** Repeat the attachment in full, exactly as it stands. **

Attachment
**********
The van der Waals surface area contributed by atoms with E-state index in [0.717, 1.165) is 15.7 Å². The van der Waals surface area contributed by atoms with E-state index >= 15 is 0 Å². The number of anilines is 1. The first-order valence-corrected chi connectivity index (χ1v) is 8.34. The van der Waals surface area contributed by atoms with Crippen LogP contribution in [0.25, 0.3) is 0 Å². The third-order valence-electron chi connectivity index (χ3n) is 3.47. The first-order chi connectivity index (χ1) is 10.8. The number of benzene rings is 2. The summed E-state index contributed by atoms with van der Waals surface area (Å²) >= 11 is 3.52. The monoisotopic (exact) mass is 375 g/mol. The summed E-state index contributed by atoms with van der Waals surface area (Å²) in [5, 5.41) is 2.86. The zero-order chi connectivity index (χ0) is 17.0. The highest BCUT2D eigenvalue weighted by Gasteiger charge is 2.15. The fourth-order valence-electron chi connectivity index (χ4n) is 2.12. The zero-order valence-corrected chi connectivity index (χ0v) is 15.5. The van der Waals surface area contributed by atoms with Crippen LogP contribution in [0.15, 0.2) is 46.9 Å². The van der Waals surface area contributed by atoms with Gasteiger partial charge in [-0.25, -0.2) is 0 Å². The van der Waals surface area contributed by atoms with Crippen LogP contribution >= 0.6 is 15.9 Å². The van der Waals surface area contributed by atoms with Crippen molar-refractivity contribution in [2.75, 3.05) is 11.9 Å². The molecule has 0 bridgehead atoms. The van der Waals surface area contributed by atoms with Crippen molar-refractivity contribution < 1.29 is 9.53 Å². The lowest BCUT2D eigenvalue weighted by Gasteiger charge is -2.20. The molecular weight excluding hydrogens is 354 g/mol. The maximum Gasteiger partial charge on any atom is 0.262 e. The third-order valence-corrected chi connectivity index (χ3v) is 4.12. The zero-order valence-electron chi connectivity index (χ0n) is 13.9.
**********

The van der Waals surface area contributed by atoms with E-state index in [0.717, 1.165) is 15.7 Å². The van der Waals surface area contributed by atoms with E-state index >= 15 is 0 Å². The number of anilines is 1. The first-order valence-corrected chi connectivity index (χ1v) is 8.34. The van der Waals surface area contributed by atoms with Crippen LogP contribution in [0.25, 0.3) is 0 Å². The third-order valence-electron chi connectivity index (χ3n) is 3.47. The first-order chi connectivity index (χ1) is 10.8. The number of benzene rings is 2. The summed E-state index contributed by atoms with van der Waals surface area (Å²) >= 11 is 3.52. The monoisotopic (exact) mass is 375 g/mol. The summed E-state index contributed by atoms with van der Waals surface area (Å²) in [5, 5.41) is 2.86. The zero-order chi connectivity index (χ0) is 17.0. The highest BCUT2D eigenvalue weighted by Gasteiger charge is 2.15. The fourth-order valence-electron chi connectivity index (χ4n) is 2.12. The zero-order valence-corrected chi connectivity index (χ0v) is 15.5. The van der Waals surface area contributed by atoms with Crippen LogP contribution in [0.15, 0.2) is 46.9 Å². The van der Waals surface area contributed by atoms with Gasteiger partial charge in [-0.25, -0.2) is 0 Å². The van der Waals surface area contributed by atoms with Crippen LogP contribution >= 0.6 is 15.9 Å². The van der Waals surface area contributed by atoms with Crippen molar-refractivity contribution in [2.75, 3.05) is 11.9 Å². The molecule has 0 bridgehead atoms. The van der Waals surface area contributed by atoms with Crippen molar-refractivity contribution < 1.29 is 9.53 Å². The lowest BCUT2D eigenvalue weighted by Gasteiger charge is -2.20. The molecular weight excluding hydrogens is 354 g/mol. The maximum Gasteiger partial charge on any atom is 0.262 e. The third-order valence-corrected chi connectivity index (χ3v) is 4.12. The zero-order valence-electron chi connectivity index (χ0n) is 13.9.